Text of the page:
High maternal sugar intake during pregnancy may increase the risk of allergy and allergic asthma in the offspring, according to an early study led by Queen Mary University of London (QMUL) involving almost 9,000 mother-child pairs.
While some research has reported an association between a high consumption of sugar-containing beverages and asthma in children, the relation between maternal sugar intake during pregnancy and allergy and asthma in the offspring has been little studied.
The team, which included researchers from University of Bristol, used data from a world-leading birth cohort study, the Avon Longitudinal Study of Parents and Children (ALSPAC), also known as - Children of the 90s ’. The cohort recruited mothers who were pregnant in the early 1990s and has been following up their offspring ever since.
The current study, which is published in the European Respiratory Journal , analysed associations between maternal intake of free sugars* in pregnancy and allergy (defined by positive skin tests to common allergens, namely dust mite, cat and grass) and asthma at seven years of age.
While there was only weak evidence for a link between free sugar intake in pregnancy and asthma overall, there were strong positive associations with allergy and allergic asthma (where the child was diagnosed with asthma and had positive skin tests to allergens).
When comparing the 20 per cent of mothers with the highest sugar intake versus the 20 per cent of mothers with the lowest sugar intake, there was an increased risk of 38 per cent for allergy in the offspring (73 per cent for allergy to two or more allergens) and 101 per cent for allergic asthma. áThe team found no association with eczema or hay fever.
Association, not causation
Lead researcher Professor Seif Shaheen from QMUL‘s Blizard Institute said: ’We cannot say on the basis of these observations that a high intake of sugar by mothers in pregnancy is definitely causing allergy and allergic asthma in their offspring. However, given the extremely high consumption of sugar in the West, we will certainly be investigating this hypothesis further with some urgency.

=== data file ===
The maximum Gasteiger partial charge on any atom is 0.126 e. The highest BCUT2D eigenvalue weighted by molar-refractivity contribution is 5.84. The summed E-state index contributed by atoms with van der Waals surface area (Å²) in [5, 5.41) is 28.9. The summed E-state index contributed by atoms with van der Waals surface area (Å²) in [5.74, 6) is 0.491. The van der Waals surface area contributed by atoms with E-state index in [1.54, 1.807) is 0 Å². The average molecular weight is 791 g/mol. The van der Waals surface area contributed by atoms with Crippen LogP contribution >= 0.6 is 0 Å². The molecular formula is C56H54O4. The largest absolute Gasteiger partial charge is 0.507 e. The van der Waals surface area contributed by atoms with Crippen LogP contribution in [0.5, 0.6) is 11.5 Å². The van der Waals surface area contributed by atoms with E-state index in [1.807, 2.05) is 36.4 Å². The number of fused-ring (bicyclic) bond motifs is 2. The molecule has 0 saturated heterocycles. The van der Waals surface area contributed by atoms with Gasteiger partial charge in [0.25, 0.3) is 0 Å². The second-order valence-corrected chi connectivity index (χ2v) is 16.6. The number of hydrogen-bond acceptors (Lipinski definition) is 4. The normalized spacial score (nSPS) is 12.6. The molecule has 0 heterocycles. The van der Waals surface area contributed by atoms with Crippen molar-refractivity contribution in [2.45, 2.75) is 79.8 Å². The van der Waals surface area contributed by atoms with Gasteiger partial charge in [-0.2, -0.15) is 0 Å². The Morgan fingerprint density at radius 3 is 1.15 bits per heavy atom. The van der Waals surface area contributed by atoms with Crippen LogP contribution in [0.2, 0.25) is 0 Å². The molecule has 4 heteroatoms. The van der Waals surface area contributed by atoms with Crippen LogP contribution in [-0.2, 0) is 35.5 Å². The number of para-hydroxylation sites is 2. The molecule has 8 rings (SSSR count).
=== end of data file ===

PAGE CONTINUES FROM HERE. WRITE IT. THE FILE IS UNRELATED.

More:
‘The first step is to see whether we can replicate these findings in a different cohort of mothers and children. If we can, then we will design a trial to test whether we can prevent childhood allergy and allergic asthma by reducing the consumption of sugar by mothers during pregnancy. In the meantime, we would recommend that pregnant women follow current guidelines and avoid excessive sugar consumption.’
The team speculate that the associations may be explained by a high maternal intake of fructose causing a persistent postnatal allergic immune response leading to allergic inflammation in the developing lung.
The researchers controlled for numerous potential confounders in their analyses, such as background maternal characteristics, social factors and other aspects of maternal diet, including foods and nutrients that have been previously linked to childhood asthma and allergy.
Importantly, the offspring’s free sugar intake in early childhood was found to have no association with the outcomes seen in the analysis.
As the study is observational, it does not prove a causal link between maternal sugar intake and allergies or asthma. A randomised controlled trial would be needed to definitively test causality.